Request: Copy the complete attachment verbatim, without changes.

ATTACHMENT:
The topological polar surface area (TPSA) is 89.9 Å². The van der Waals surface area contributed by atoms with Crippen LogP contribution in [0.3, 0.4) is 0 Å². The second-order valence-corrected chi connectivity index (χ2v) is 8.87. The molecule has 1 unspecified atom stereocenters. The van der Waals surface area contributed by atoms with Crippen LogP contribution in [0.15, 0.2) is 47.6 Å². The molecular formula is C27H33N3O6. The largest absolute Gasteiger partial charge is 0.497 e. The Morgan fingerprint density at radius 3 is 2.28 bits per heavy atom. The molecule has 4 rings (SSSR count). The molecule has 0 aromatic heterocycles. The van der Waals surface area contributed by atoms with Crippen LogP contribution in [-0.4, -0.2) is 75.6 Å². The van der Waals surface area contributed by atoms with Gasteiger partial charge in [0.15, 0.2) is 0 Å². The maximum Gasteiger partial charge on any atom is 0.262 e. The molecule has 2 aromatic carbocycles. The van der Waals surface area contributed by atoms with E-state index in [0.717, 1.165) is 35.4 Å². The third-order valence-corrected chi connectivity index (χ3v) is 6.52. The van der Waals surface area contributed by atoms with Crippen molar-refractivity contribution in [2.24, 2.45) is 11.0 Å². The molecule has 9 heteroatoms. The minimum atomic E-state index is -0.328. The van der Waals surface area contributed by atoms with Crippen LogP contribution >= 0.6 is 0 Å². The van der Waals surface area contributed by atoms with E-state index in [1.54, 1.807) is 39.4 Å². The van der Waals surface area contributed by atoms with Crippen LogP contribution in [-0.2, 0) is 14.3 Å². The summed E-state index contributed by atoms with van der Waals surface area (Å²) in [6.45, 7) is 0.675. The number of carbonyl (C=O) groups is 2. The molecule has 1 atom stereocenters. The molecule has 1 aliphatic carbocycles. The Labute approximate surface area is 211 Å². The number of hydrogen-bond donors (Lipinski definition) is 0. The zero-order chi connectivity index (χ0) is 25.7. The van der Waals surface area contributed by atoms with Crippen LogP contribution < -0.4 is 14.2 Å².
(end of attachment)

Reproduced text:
The topological polar surface area (TPSA) is 89.9 Å². The van der Waals surface area contributed by atoms with Crippen LogP contribution in [0.3, 0.4) is 0 Å². The second-order valence-corrected chi connectivity index (χ2v) is 8.87. The molecule has 1 unspecified atom stereocenters. The van der Waals surface area contributed by atoms with Crippen LogP contribution in [0.15, 0.2) is 47.6 Å². The molecular formula is C27H33N3O6. The largest absolute Gasteiger partial charge is 0.497 e. The Morgan fingerprint density at radius 3 is 2.28 bits per heavy atom. The molecule has 4 rings (SSSR count). The molecule has 0 aromatic heterocycles. The van der Waals surface area contributed by atoms with Crippen LogP contribution in [-0.4, -0.2) is 75.6 Å². The van der Waals surface area contributed by atoms with Gasteiger partial charge in [0.15, 0.2) is 0 Å². The maximum Gasteiger partial charge on any atom is 0.262 e. The molecule has 2 aromatic carbocycles. The van der Waals surface area contributed by atoms with E-state index in [0.717, 1.165) is 35.4 Å². The third-order valence-corrected chi connectivity index (χ3v) is 6.52. The van der Waals surface area contributed by atoms with Crippen molar-refractivity contribution in [2.24, 2.45) is 11.0 Å². The molecule has 9 heteroatoms. The minimum atomic E-state index is -0.328. The van der Waals surface area contributed by atoms with Crippen LogP contribution >= 0.6 is 0 Å². The van der Waals surface area contributed by atoms with E-state index in [1.54, 1.807) is 39.4 Å². The van der Waals surface area contributed by atoms with Crippen LogP contribution in [-0.2, 0) is 14.3 Å². The summed E-state index contributed by atoms with van der Waals surface area (Å²) in [6.45, 7) is 0.675. The number of carbonyl (C=O) groups is 2. The molecule has 1 atom stereocenters. The molecule has 1 aliphatic carbocycles. The Labute approximate surface area is 211 Å². The number of hydrogen-bond donors (Lipinski definition) is 0. The zero-order chi connectivity index (χ0) is 25.7. The van der Waals surface area contributed by atoms with Crippen LogP contribution < -0.4 is 14.2 Å².